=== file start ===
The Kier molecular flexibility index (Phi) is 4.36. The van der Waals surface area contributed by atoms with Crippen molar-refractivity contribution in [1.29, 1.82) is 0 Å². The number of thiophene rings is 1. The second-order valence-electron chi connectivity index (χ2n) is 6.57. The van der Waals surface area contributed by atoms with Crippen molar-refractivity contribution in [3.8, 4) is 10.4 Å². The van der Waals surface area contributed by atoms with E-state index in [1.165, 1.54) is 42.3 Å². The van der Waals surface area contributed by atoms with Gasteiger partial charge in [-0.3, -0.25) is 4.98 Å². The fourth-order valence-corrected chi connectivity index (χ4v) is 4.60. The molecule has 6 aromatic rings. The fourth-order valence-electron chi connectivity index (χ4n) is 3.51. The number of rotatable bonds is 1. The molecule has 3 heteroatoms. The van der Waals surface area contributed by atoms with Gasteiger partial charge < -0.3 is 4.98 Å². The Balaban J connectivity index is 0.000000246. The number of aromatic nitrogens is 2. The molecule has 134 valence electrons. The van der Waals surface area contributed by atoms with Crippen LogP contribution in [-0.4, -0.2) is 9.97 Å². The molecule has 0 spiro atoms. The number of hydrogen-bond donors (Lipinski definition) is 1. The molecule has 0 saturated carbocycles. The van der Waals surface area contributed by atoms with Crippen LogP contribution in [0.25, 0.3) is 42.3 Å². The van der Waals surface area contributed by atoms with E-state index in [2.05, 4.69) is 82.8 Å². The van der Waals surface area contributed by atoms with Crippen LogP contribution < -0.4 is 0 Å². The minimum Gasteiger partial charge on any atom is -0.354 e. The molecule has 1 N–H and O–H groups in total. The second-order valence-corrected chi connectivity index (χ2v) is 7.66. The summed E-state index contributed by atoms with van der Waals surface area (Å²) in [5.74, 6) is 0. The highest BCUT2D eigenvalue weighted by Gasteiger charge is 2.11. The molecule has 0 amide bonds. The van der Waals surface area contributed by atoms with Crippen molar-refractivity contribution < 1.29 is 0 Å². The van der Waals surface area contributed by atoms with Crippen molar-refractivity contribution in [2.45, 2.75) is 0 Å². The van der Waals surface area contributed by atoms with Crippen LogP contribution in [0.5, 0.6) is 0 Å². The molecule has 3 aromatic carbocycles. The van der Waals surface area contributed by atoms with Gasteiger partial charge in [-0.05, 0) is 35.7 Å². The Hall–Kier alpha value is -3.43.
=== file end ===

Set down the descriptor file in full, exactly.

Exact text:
The Kier molecular flexibility index (Phi) is 4.36. The van der Waals surface area contributed by atoms with Crippen molar-refractivity contribution in [1.29, 1.82) is 0 Å². The number of thiophene rings is 1. The second-order valence-electron chi connectivity index (χ2n) is 6.57. The van der Waals surface area contributed by atoms with Crippen molar-refractivity contribution in [3.8, 4) is 10.4 Å². The van der Waals surface area contributed by atoms with E-state index in [1.165, 1.54) is 42.3 Å². The van der Waals surface area contributed by atoms with Gasteiger partial charge in [-0.3, -0.25) is 4.98 Å². The fourth-order valence-corrected chi connectivity index (χ4v) is 4.60. The molecule has 6 aromatic rings. The fourth-order valence-electron chi connectivity index (χ4n) is 3.51. The number of rotatable bonds is 1. The molecule has 3 heteroatoms. The van der Waals surface area contributed by atoms with Gasteiger partial charge < -0.3 is 4.98 Å². The Balaban J connectivity index is 0.000000246. The number of aromatic nitrogens is 2. The molecule has 134 valence electrons. The van der Waals surface area contributed by atoms with Crippen LogP contribution in [-0.4, -0.2) is 9.97 Å². The molecule has 0 spiro atoms. The number of hydrogen-bond donors (Lipinski definition) is 1. The molecule has 0 saturated carbocycles. The van der Waals surface area contributed by atoms with Crippen LogP contribution in [0.25, 0.3) is 42.3 Å². The van der Waals surface area contributed by atoms with E-state index in [2.05, 4.69) is 82.8 Å². The van der Waals surface area contributed by atoms with Crippen LogP contribution < -0.4 is 0 Å². The minimum Gasteiger partial charge on any atom is -0.354 e. The molecule has 1 N–H and O–H groups in total. The second-order valence-corrected chi connectivity index (χ2v) is 7.66. The summed E-state index contributed by atoms with van der Waals surface area (Å²) in [5.74, 6) is 0. The highest BCUT2D eigenvalue weighted by Gasteiger charge is 2.11. The molecule has 0 amide bonds. The van der Waals surface area contributed by atoms with Crippen molar-refractivity contribution < 1.29 is 0 Å². The van der Waals surface area contributed by atoms with Crippen molar-refractivity contribution in [2.45, 2.75) is 0 Å². The van der Waals surface area contributed by atoms with Crippen LogP contribution in [0.5, 0.6) is 0 Å². The molecule has 3 aromatic carbocycles. The van der Waals surface area contributed by atoms with Gasteiger partial charge in [-0.05, 0) is 35.7 Å². The Hall–Kier alpha value is -3.43.